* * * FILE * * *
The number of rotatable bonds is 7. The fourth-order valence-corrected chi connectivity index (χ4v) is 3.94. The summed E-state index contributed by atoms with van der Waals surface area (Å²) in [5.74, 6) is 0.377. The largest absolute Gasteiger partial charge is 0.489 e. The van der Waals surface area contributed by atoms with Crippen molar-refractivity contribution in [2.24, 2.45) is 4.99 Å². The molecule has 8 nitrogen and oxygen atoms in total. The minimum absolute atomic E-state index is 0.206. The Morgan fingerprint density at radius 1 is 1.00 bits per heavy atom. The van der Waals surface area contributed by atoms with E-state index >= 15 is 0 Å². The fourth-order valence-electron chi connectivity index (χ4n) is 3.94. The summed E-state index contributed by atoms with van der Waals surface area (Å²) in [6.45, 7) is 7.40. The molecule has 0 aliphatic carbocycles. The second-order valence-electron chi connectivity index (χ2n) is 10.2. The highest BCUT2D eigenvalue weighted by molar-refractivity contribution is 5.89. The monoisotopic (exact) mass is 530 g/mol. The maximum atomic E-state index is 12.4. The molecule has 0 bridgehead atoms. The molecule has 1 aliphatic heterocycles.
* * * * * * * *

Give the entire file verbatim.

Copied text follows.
The number of rotatable bonds is 7. The fourth-order valence-corrected chi connectivity index (χ4v) is 3.94. The summed E-state index contributed by atoms with van der Waals surface area (Å²) in [5.74, 6) is 0.377. The largest absolute Gasteiger partial charge is 0.489 e. The van der Waals surface area contributed by atoms with Crippen molar-refractivity contribution in [2.24, 2.45) is 4.99 Å². The molecule has 8 nitrogen and oxygen atoms in total. The minimum absolute atomic E-state index is 0.206. The Morgan fingerprint density at radius 1 is 1.00 bits per heavy atom. The van der Waals surface area contributed by atoms with E-state index >= 15 is 0 Å². The fourth-order valence-electron chi connectivity index (χ4n) is 3.94. The summed E-state index contributed by atoms with van der Waals surface area (Å²) in [6.45, 7) is 7.40. The molecule has 0 aliphatic carbocycles. The second-order valence-electron chi connectivity index (χ2n) is 10.2. The highest BCUT2D eigenvalue weighted by molar-refractivity contribution is 5.89. The monoisotopic (exact) mass is 530 g/mol. The maximum atomic E-state index is 12.4. The molecule has 0 bridgehead atoms. The molecule has 1 aliphatic heterocycles.